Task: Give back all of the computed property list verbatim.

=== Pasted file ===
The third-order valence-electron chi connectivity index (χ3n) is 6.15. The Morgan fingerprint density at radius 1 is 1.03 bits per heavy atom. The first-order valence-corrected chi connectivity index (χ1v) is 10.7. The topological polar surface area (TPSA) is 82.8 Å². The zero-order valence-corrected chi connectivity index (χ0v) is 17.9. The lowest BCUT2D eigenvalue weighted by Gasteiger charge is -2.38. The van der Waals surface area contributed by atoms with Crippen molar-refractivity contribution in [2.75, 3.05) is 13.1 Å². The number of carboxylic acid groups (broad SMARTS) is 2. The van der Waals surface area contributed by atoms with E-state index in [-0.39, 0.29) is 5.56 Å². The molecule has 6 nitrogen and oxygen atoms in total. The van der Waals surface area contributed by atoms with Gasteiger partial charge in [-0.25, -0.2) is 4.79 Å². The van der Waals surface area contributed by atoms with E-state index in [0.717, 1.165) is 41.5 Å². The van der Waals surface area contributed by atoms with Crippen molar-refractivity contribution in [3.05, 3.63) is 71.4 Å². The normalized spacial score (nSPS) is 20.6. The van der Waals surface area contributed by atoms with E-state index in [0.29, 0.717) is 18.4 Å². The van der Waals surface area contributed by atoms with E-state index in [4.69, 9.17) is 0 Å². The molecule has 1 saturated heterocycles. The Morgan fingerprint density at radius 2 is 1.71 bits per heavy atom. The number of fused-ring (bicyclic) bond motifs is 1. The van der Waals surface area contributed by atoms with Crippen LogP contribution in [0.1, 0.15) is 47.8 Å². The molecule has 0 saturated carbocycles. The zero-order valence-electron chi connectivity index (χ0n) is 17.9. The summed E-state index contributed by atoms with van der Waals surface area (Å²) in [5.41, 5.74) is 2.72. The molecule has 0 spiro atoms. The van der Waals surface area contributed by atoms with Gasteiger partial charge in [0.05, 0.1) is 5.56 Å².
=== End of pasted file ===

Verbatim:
The third-order valence-electron chi connectivity index (χ3n) is 6.15. The Morgan fingerprint density at radius 1 is 1.03 bits per heavy atom. The first-order valence-corrected chi connectivity index (χ1v) is 10.7. The topological polar surface area (TPSA) is 82.8 Å². The zero-order valence-corrected chi connectivity index (χ0v) is 17.9. The lowest BCUT2D eigenvalue weighted by Gasteiger charge is -2.38. The van der Waals surface area contributed by atoms with Crippen molar-refractivity contribution in [2.75, 3.05) is 13.1 Å². The number of carboxylic acid groups (broad SMARTS) is 2. The van der Waals surface area contributed by atoms with E-state index in [-0.39, 0.29) is 5.56 Å². The molecule has 6 nitrogen and oxygen atoms in total. The van der Waals surface area contributed by atoms with Gasteiger partial charge in [-0.25, -0.2) is 4.79 Å². The van der Waals surface area contributed by atoms with E-state index in [0.717, 1.165) is 41.5 Å². The van der Waals surface area contributed by atoms with Crippen molar-refractivity contribution in [3.05, 3.63) is 71.4 Å². The normalized spacial score (nSPS) is 20.6. The van der Waals surface area contributed by atoms with E-state index in [0.29, 0.717) is 18.4 Å². The van der Waals surface area contributed by atoms with E-state index in [4.69, 9.17) is 0 Å². The molecule has 1 saturated heterocycles. The Morgan fingerprint density at radius 2 is 1.71 bits per heavy atom. The number of fused-ring (bicyclic) bond motifs is 1. The van der Waals surface area contributed by atoms with Crippen LogP contribution in [0.1, 0.15) is 47.8 Å². The molecule has 0 saturated carbocycles. The zero-order valence-electron chi connectivity index (χ0n) is 17.9. The summed E-state index contributed by atoms with van der Waals surface area (Å²) in [5.41, 5.74) is 2.72. The molecule has 0 spiro atoms. The van der Waals surface area contributed by atoms with Gasteiger partial charge in [0.05, 0.1) is 5.56 Å².